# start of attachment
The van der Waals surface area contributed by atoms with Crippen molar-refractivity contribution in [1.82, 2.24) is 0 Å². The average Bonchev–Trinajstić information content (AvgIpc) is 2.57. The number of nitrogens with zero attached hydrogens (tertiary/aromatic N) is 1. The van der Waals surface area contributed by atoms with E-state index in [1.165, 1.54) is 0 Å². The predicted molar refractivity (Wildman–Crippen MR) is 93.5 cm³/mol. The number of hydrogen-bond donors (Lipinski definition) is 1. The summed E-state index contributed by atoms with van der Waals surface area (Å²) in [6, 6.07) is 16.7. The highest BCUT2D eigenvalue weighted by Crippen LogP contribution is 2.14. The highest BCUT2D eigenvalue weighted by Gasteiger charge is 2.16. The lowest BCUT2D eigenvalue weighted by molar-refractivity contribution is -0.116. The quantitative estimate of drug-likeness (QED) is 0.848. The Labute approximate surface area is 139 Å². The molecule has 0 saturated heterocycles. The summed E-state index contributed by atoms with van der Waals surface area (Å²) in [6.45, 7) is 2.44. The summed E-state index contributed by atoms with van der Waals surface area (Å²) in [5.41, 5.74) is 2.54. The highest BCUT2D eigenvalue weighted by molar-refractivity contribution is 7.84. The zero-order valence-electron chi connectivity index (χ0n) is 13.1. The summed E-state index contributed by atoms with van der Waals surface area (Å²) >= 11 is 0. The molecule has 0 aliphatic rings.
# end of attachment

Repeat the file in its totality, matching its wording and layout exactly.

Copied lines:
The van der Waals surface area contributed by atoms with Crippen molar-refractivity contribution in [1.82, 2.24) is 0 Å². The average Bonchev–Trinajstić information content (AvgIpc) is 2.57. The number of nitrogens with zero attached hydrogens (tertiary/aromatic N) is 1. The van der Waals surface area contributed by atoms with E-state index in [1.165, 1.54) is 0 Å². The predicted molar refractivity (Wildman–Crippen MR) is 93.5 cm³/mol. The number of hydrogen-bond donors (Lipinski definition) is 1. The summed E-state index contributed by atoms with van der Waals surface area (Å²) in [6, 6.07) is 16.7. The highest BCUT2D eigenvalue weighted by Crippen LogP contribution is 2.14. The highest BCUT2D eigenvalue weighted by Gasteiger charge is 2.16. The lowest BCUT2D eigenvalue weighted by molar-refractivity contribution is -0.116. The quantitative estimate of drug-likeness (QED) is 0.848. The Labute approximate surface area is 139 Å². The molecule has 0 saturated heterocycles. The summed E-state index contributed by atoms with van der Waals surface area (Å²) in [6.45, 7) is 2.44. The summed E-state index contributed by atoms with van der Waals surface area (Å²) in [5.41, 5.74) is 2.54. The highest BCUT2D eigenvalue weighted by molar-refractivity contribution is 7.84. The zero-order valence-electron chi connectivity index (χ0n) is 13.1. The summed E-state index contributed by atoms with van der Waals surface area (Å²) >= 11 is 0. The molecule has 0 aliphatic rings.